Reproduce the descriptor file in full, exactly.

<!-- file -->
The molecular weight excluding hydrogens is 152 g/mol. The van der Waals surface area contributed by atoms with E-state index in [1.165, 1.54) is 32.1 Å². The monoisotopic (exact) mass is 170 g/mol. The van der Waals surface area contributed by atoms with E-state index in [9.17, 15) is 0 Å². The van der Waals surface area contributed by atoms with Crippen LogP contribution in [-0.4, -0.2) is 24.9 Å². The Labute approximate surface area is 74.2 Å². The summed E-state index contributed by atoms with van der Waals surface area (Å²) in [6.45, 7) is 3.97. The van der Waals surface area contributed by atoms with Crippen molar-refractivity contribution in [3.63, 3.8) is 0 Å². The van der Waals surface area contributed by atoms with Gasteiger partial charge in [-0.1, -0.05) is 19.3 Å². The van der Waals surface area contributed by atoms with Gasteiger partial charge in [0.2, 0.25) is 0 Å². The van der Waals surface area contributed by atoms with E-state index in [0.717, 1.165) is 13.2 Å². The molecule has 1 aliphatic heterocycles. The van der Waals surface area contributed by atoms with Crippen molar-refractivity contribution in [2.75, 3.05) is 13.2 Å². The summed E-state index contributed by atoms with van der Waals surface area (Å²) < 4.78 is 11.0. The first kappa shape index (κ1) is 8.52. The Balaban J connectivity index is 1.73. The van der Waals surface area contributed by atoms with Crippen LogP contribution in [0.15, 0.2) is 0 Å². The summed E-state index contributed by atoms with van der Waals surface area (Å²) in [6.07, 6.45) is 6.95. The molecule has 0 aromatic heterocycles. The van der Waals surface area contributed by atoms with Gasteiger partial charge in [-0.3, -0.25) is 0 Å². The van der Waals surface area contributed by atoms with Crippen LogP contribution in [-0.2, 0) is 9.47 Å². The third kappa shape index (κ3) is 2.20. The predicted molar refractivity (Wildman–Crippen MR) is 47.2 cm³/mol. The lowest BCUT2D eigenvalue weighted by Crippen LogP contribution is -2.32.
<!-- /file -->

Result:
The molecular weight excluding hydrogens is 152 g/mol. The van der Waals surface area contributed by atoms with E-state index in [1.165, 1.54) is 32.1 Å². The monoisotopic (exact) mass is 170 g/mol. The van der Waals surface area contributed by atoms with E-state index in [9.17, 15) is 0 Å². The van der Waals surface area contributed by atoms with Crippen LogP contribution in [-0.4, -0.2) is 24.9 Å². The Labute approximate surface area is 74.2 Å². The summed E-state index contributed by atoms with van der Waals surface area (Å²) in [6.45, 7) is 3.97. The van der Waals surface area contributed by atoms with Crippen molar-refractivity contribution in [3.63, 3.8) is 0 Å². The van der Waals surface area contributed by atoms with Gasteiger partial charge in [-0.1, -0.05) is 19.3 Å². The van der Waals surface area contributed by atoms with Gasteiger partial charge in [0.2, 0.25) is 0 Å². The van der Waals surface area contributed by atoms with E-state index in [0.717, 1.165) is 13.2 Å². The molecule has 1 aliphatic heterocycles. The van der Waals surface area contributed by atoms with Crippen molar-refractivity contribution in [2.75, 3.05) is 13.2 Å². The summed E-state index contributed by atoms with van der Waals surface area (Å²) < 4.78 is 11.0. The first kappa shape index (κ1) is 8.52. The Balaban J connectivity index is 1.73. The van der Waals surface area contributed by atoms with Crippen LogP contribution in [0.15, 0.2) is 0 Å². The summed E-state index contributed by atoms with van der Waals surface area (Å²) in [6.07, 6.45) is 6.95. The molecule has 0 aromatic heterocycles. The van der Waals surface area contributed by atoms with Gasteiger partial charge in [-0.3, -0.25) is 0 Å². The van der Waals surface area contributed by atoms with Crippen LogP contribution in [-0.2, 0) is 9.47 Å². The third kappa shape index (κ3) is 2.20. The predicted molar refractivity (Wildman–Crippen MR) is 47.2 cm³/mol. The lowest BCUT2D eigenvalue weighted by Crippen LogP contribution is -2.32.